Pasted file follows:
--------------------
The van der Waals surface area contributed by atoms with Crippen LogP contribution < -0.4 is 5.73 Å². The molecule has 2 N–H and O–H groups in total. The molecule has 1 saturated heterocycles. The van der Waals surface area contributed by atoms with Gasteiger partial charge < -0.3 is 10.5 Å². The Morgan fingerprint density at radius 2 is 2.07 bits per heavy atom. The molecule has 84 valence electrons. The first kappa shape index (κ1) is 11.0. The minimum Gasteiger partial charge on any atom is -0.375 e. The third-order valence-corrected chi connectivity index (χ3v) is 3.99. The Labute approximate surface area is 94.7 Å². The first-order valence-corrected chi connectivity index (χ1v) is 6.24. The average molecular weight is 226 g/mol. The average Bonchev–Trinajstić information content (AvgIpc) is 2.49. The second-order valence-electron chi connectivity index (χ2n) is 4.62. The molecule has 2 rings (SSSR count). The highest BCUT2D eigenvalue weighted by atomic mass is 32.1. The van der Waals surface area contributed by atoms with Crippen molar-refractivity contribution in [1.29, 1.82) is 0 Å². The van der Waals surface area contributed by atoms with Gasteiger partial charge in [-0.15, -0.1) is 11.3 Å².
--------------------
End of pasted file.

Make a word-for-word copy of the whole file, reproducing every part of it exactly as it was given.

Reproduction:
The van der Waals surface area contributed by atoms with Crippen LogP contribution < -0.4 is 5.73 Å². The molecule has 2 N–H and O–H groups in total. The molecule has 1 saturated heterocycles. The van der Waals surface area contributed by atoms with Gasteiger partial charge < -0.3 is 10.5 Å². The Morgan fingerprint density at radius 2 is 2.07 bits per heavy atom. The molecule has 84 valence electrons. The first kappa shape index (κ1) is 11.0. The minimum Gasteiger partial charge on any atom is -0.375 e. The third-order valence-corrected chi connectivity index (χ3v) is 3.99. The Labute approximate surface area is 94.7 Å². The first-order valence-corrected chi connectivity index (χ1v) is 6.24. The average molecular weight is 226 g/mol. The average Bonchev–Trinajstić information content (AvgIpc) is 2.49. The second-order valence-electron chi connectivity index (χ2n) is 4.62. The molecule has 2 rings (SSSR count). The highest BCUT2D eigenvalue weighted by atomic mass is 32.1. The van der Waals surface area contributed by atoms with Crippen molar-refractivity contribution in [1.29, 1.82) is 0 Å². The van der Waals surface area contributed by atoms with Gasteiger partial charge in [-0.15, -0.1) is 11.3 Å².